My website is setup in the D:\RW_System\RW_Webroot\BrokerOffice.Admin folder (screenshot below). It's a .NET, C# WebForms application.

For whatever reason, when I want to deploy changes to the site, I try to copy the files over, but IIS locks DLLs in the path where the site is setup:

C:\Users\rizzo\Desktop>handle64 hiqpdf

Nthandle v4.11 - Handle viewer
Copyright (C) 1997-2017 Mark Russinovich
Sysinternals - www.sysinternals.com

w3wp.exe  pid: 3700   type: File  2954: D:\RW_System\RW_Webroot\BrokerOffice.Admin\bin\HiQPdf.dll

And it's not just that .dll that's locked - it's all of the DLLs in the \bin folder. My understanding was that IIS copied everything to folder under C:\Windows\Microsoft.NET\Framework64\v4.0.30319\Temporary ASP.NET Files\ and executed things from there.

I have a number of other sites on the box with multiple DLL references and, as expected, w3wp.exe has them locked in Temporary ASP.NET Files folder.

Is there a setting in IIS or something in my code that's causing IIS to lock the the DLLs in the /bin folder?

enter image description here

  • @mjwills The problem occurs with all the referenced DLLs. I think they are locked because I can't overwrite them. And also, the handle command I ran (see question) that shows that w3wp.exe has hiqpdf.dll locked. – AngryHacker Apr 4 '18 at 22:03
  • Does the problem only occur in websites using HiQPdf.dll? You mentioned it didn't occur in some of your websites. Are they using that DLL? – mjwills Apr 4 '18 at 22:04
  • @mjwills Oh, I see what ur saying. Other websites do use HiQPdf.dll, but they lock it in the Temporary ASP.NET Files folder. Here is the full output of the handle command: i.imgur.com/EQRKCaz.png – AngryHacker Apr 4 '18 at 22:09

Answering my own question in case someone runs into this problem. Turns out web.config file had the <hostingEnvironment shadowCopyBinAssemblies="false" /> directive, which I didn't even know existed.

This setting tells IIS to execute everything in place rather than in Temporary ASP.NET Files folder.


A quick and reliable way to take down a site ready to deploy is to create a file in the root folder of your website called App_Offline.htm (~/App_Offline.htm). Content is optional, if present its served for all requests until the App_Offline.htm is deleted. This method will work under pretty much all cases - including any value used for shadowCopyBinAssemblies.

Basically App_Offline is a feature of IIS used by Web Deploy to ensure it can deploy correctly - avoiding any locking issues and such. It seems to operate at a very low level in IIS, its literally a file system watcher that kills the app pool. This means you can easily just create and delete this text file yourself without web deploy to stop and restart(or at least re-enable) your app.

Taken from MS docs:

When ASP.Net detects that a file by the name of "App_Offline.htm" exists, it will automatically bring down the app domain hosting the application. When the publish process is completed, the App_Offline.htm file will be removed and the site will be online again.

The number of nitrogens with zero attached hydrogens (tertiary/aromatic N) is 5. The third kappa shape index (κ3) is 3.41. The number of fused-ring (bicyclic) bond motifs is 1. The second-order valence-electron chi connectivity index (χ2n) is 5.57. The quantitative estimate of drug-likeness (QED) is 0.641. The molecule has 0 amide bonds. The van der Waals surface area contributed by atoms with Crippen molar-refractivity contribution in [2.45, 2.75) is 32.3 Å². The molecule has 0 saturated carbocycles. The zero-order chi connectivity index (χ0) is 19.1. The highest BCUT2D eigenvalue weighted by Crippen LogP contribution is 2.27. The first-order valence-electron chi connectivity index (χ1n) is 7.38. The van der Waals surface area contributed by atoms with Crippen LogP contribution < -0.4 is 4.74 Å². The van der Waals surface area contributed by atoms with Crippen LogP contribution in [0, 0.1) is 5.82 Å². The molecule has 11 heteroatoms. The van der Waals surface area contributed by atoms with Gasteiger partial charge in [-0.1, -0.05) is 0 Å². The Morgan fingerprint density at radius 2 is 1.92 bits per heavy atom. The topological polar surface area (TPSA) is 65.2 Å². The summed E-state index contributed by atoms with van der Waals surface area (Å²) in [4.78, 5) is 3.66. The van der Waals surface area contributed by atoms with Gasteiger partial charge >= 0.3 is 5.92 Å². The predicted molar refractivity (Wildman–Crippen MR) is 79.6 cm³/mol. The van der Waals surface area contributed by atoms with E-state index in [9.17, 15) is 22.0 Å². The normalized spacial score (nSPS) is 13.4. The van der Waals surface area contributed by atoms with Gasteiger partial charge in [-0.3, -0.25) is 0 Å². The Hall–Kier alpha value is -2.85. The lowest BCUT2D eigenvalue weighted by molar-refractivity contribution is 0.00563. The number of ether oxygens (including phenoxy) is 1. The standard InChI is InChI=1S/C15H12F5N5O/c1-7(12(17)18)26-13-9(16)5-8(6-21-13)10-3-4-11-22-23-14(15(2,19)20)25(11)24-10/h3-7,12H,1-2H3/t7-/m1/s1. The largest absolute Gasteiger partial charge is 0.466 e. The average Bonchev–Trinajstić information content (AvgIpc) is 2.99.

See Microsoft's article on taking an application offline.

Update - 22/5/2019

It might be worth pointing out by creating the app_offline file its causing 2 separate things to happen:

  1. IIS will instantly stop serving new requests and start returning a HTTP 503 "temporarily unavailable" response with the contents of the app_offline file.
  2. IIS starts a chain of events that leads to the termination of the instance of w3wp.exe - that is your "app domain" (as seen in task manager) - aka the owner of the locks. When that process dies, all locks are released. In my experience that's normally very quickly.

Based on personal/bitter experience of a few high traffic sites and as an absolute last resort... If for whatever reason an IIS site wont stop/release locks/abort existing requests its probably down to load or otherwise something blocking the process exiting - app_offline should kill the site very quickly under normal circumstances. In these cases, and assuming you know the requests wont complete, or you just dont care and need the site to stop or restart, create the app offline file, use task manager to kill the w3wp.exe process, perform your change, then remove the app offline file. The next request starts a new app domain (and obviously abandons any pending requests - so do this with caution - this may or not be a problem depending on your site).

  • 1
    Not all files that are locked by IIS are released when the app is taken offline. Adding an app_offline.htm stops new locks being created, but won't make IIS release locks. – gburton May 21 '19 at 14:41
  • 1
    @gburton - ive extended my answer a little - does that cover your case? – MisterSmith May 22 '19 at 19:34

Looks like an issue with visual studio.

During I was playing around with the "Release" and "Debug" options of Configuration manager, I started encountering the same error.

  • I attempted to delete bin and obj folders too, but couldn't succeed as dll files were locked by IIS Express worker process.

  • Attempted relaunching visual studio without any luck.

Finally, when I changed the Configuration back to "Debug" and compiled the application, build was succeeded without any errors or warnings.

After that, I even changed the configuration back to "Release" and it still didn't show any dll file lock error. So, most probably its an internal bug of visual studio. enter image description here

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